27 Mar

Changes to Clean Air Act Coal-Fired Plant Regulations a Possibility

The Clean Air Act continues to be debated as the EPA comes closer to the April 13th deadline to finalize new source performances standard (NSPS) regulations. According to a Power Engineering Article from March 15, the Obama administration is considering more changes to the rule regulating greenhouse gasses.

The rule established in March of last year would require all new coal-fired power plants to emit no more than 1,000 pounds of carbon dioxide per MW/h of electricity produced. Existing coal-fired power plants had no such restrictions.

Concerns about the probability that new plants would be able to meet that rule were raised by four Democratic senators, who sent a letter to Obama urging him to amend the standard.

According to the letter, the senators worry that having the same emission standard for both gas-fired and coal-fired will actually hinder goals to reduce emissions in the United States. Not only are they concerned that new plants won’t be built, they also state that current coal-fired plants may choose not to upgrade their plant with cleaner systems because they will not be able to meet the regulations.

The letter then states that it is possible to continue to build new coal-fired plants – with state of the art technologies – and reduce admissions. Continued advancement of technology will help the industry grow cleaner throughout the years.

The concerns of the senators are clear in their letter. If those who are currently planning to build coal-firing plants are prevented due to inability to comply with the law, the jobs that may have been created will be lost and the cost of electricity has the potential to grow. In addition, these four senators are worried that such restrictions will prevent the further creation of technologies that will reduce emissions even farther.

Synergy Systems celebrates the creation of new technologies that further reduce emissions as they also tend to save businesses money and create a more efficient plant. The aim of our Energy Patriot program is to recognize the achievements of those plants and businesses that make great strides in working towards American energy independence.

Goals such as energy independence and dramatic reductions in emissions cannot be met overnight. Fine tuning of current technologies and the freedom to invent new state-of-the-art systems is an absolute necessity to achieving those goals. Synergy is proud to be a part of a movement toward a cleaner society, with systems that are optimized to create the greatest amount of product or energy while at the same time reducing the amount of fuel and emissions used.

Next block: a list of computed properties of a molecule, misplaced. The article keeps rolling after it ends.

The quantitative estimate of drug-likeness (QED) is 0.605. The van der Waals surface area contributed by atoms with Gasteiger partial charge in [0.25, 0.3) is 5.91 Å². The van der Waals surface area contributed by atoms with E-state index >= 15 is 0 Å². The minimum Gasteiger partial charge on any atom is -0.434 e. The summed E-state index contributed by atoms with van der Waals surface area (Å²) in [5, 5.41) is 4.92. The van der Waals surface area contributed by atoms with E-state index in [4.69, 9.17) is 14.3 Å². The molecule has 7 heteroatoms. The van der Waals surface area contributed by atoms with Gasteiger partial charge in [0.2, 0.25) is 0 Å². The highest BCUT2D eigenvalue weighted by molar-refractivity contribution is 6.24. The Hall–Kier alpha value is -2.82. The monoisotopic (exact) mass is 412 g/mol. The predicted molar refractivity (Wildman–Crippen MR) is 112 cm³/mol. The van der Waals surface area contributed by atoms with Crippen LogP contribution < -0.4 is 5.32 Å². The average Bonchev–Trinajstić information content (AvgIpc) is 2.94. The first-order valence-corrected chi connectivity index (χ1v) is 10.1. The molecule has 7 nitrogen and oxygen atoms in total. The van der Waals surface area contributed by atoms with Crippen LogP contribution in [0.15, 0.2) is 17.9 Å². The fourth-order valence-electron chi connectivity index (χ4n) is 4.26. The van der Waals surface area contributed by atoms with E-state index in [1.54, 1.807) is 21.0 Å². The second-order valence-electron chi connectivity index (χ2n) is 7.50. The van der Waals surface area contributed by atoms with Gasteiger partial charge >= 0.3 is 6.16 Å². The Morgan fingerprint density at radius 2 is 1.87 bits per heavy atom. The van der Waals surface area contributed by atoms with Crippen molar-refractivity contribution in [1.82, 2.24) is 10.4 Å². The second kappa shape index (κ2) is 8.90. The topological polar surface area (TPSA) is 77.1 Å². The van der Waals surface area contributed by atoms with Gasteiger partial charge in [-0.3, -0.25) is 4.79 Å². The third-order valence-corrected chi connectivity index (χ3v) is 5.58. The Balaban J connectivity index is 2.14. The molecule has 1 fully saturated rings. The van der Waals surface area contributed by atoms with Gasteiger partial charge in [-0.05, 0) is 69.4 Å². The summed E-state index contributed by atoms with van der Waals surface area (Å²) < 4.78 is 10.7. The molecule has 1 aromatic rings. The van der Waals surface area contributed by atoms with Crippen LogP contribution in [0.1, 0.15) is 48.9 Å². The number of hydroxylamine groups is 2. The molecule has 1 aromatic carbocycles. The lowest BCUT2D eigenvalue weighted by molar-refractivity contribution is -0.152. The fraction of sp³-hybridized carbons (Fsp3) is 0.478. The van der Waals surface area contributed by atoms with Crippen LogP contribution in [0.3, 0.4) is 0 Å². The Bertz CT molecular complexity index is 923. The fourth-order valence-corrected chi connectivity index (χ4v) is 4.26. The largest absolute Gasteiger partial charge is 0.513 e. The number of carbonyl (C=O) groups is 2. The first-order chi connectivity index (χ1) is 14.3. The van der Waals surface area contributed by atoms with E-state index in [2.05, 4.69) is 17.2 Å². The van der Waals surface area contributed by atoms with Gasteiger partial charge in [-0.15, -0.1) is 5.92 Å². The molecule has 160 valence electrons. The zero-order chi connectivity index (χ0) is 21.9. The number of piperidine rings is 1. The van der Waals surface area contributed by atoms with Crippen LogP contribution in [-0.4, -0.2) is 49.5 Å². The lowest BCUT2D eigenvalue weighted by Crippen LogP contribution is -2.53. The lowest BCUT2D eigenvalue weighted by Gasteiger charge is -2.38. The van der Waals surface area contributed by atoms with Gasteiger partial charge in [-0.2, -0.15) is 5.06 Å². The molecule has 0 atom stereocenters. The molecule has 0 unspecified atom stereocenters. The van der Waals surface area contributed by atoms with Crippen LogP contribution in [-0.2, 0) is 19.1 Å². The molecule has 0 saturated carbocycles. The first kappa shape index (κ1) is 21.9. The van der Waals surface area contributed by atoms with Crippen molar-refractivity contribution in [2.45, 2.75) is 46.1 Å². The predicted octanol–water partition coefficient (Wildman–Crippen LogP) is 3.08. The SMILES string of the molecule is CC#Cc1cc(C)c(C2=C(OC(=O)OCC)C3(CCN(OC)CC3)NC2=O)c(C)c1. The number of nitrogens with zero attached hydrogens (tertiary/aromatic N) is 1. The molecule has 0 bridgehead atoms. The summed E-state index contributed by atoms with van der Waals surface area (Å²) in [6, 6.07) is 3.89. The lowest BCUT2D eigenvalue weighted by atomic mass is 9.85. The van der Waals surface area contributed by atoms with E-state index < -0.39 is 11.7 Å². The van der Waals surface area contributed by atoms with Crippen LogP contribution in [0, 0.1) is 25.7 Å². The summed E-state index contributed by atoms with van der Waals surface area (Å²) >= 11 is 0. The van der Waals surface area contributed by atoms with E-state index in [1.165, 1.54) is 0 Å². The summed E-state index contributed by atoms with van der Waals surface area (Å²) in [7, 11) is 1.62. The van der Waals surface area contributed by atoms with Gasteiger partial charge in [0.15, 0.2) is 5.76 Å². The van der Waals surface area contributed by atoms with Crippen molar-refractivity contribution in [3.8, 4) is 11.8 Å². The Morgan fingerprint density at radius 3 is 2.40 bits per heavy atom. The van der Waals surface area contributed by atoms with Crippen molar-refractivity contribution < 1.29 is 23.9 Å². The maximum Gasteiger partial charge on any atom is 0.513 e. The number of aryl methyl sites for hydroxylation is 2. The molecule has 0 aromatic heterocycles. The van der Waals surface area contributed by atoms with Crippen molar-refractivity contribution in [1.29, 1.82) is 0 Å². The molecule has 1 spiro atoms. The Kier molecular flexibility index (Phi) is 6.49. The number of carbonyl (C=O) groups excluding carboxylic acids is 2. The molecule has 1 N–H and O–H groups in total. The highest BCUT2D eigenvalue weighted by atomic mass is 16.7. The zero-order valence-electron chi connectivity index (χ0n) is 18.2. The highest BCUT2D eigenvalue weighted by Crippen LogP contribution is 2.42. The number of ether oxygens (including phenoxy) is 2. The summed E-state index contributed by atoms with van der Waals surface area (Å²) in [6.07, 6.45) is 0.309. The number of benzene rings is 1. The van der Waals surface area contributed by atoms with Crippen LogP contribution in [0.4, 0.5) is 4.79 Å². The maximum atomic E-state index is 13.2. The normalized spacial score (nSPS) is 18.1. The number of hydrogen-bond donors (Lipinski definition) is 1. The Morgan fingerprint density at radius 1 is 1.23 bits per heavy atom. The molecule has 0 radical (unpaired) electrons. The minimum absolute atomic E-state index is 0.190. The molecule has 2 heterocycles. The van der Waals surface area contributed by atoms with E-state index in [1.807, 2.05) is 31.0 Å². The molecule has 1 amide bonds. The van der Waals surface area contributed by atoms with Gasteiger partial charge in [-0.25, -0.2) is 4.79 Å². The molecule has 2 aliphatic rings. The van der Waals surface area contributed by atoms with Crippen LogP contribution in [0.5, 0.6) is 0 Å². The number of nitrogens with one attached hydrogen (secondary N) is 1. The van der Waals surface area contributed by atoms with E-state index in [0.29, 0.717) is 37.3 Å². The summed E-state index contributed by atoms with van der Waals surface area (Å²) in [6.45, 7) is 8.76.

If you are curious about what our engineers can do to save you money through optimized systems, drop us a comment here or visit our Contact Us page and speak to our experts today.

20 Feb

Recent Revisions to The Clean Air Act

Recently, on Dec 20, 2012, revisions were made to the Clean Air Act’s regulations for major and area source boilers and commercial/ industrial solid waste incinerators.  As most boilers burn some form of fossil fuel, this revision is of great importance to most manufacturing and process plants.<

According to the Overview Technical Fact Sheet provided on the EPA’s website, these changes will not apply to 86 percent of all the boilers in the United States. For 13 percent of boilers, the EPA will simply rely on work practice standards to reduce emissions.

Less than 1 percent of boilers are deemed the “highest emitting” of pollutants, and they will be expected to upgrade their boilers to meet the emission limits. The chart below is from the EPA fact sheet and shows the difference between the March 2011 emission reductions and the 2012 changes.

Clean Air Act Changes

According to the EPA website, these numbers were reached after reviewing several petitions sent by business and plant owners in regards to the March 2011 rules and additional research performed by the EPA. The chart shows the emission reductions for mercury, hydrogen chloride and sulfur dioxide have increased. On the other hand, the reductions for non-mercury metals and particulate matter have decreased.

Major source boilers that are subject to the above emission reductions must comply by 2016, although they may request an additional year if needed. Area source boilers will have until March 21, 2014 to comply and also may request and additional year as needed.

In addition to adjusting emission limits, other main modifications to the March 2011 rules include:

  • Adding to and refining the list of sub categories of boilers
  •  Increasing time to implement the standards
  • Maintaining numerical emission limits for the highest emitting 0.4 percent of all boilers.

With these new standards, the EPA claims 8,100 deaths, 5,100 heart attacks and 52,000 asthma attacks will be prevented.

Cleaner energy and less pollution obviously benefit the health and well-being of nearby communities, but it can also help your bottom line. Synergy focuses on saving our clients’ money, often by developing control systems that waste less fuel and thereby reducing the emissions a boiler or plant produces. If you are curious about how much money you can save, send us a message at info@synsysinc.com or call 630-724-1969 x12.